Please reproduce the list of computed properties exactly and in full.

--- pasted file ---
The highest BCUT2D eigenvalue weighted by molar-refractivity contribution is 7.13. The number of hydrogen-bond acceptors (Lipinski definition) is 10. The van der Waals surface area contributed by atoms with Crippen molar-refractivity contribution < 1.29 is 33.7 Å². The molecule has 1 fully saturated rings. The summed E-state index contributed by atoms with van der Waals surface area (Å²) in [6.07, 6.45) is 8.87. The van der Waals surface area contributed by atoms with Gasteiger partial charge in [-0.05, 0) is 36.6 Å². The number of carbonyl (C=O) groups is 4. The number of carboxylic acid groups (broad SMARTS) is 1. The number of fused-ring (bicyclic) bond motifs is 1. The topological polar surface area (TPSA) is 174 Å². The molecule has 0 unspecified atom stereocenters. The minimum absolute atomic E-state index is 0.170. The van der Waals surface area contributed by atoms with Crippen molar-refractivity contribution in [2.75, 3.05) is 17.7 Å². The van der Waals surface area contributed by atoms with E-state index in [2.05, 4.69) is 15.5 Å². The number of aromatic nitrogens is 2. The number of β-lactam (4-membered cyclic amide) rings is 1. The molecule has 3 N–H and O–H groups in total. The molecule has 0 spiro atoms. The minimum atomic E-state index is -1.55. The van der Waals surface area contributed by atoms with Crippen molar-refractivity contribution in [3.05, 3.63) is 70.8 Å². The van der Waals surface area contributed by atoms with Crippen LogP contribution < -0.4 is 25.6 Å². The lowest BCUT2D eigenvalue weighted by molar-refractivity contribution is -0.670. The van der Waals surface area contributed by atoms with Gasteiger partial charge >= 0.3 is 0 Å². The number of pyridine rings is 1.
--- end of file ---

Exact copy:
The highest BCUT2D eigenvalue weighted by molar-refractivity contribution is 7.13. The number of hydrogen-bond acceptors (Lipinski definition) is 10. The van der Waals surface area contributed by atoms with Crippen molar-refractivity contribution < 1.29 is 33.7 Å². The molecule has 1 fully saturated rings. The summed E-state index contributed by atoms with van der Waals surface area (Å²) in [6.07, 6.45) is 8.87. The van der Waals surface area contributed by atoms with Gasteiger partial charge in [-0.05, 0) is 36.6 Å². The number of carbonyl (C=O) groups is 4. The number of carboxylic acid groups (broad SMARTS) is 1. The number of fused-ring (bicyclic) bond motifs is 1. The topological polar surface area (TPSA) is 174 Å². The molecule has 0 unspecified atom stereocenters. The minimum absolute atomic E-state index is 0.170. The van der Waals surface area contributed by atoms with Crippen molar-refractivity contribution in [2.75, 3.05) is 17.7 Å². The van der Waals surface area contributed by atoms with E-state index in [2.05, 4.69) is 15.5 Å². The number of aromatic nitrogens is 2. The number of β-lactam (4-membered cyclic amide) rings is 1. The molecule has 3 N–H and O–H groups in total. The molecule has 0 spiro atoms. The minimum atomic E-state index is -1.55. The van der Waals surface area contributed by atoms with Crippen molar-refractivity contribution in [3.05, 3.63) is 70.8 Å². The van der Waals surface area contributed by atoms with Crippen LogP contribution < -0.4 is 25.6 Å². The lowest BCUT2D eigenvalue weighted by molar-refractivity contribution is -0.670. The van der Waals surface area contributed by atoms with Gasteiger partial charge >= 0.3 is 0 Å². The number of pyridine rings is 1.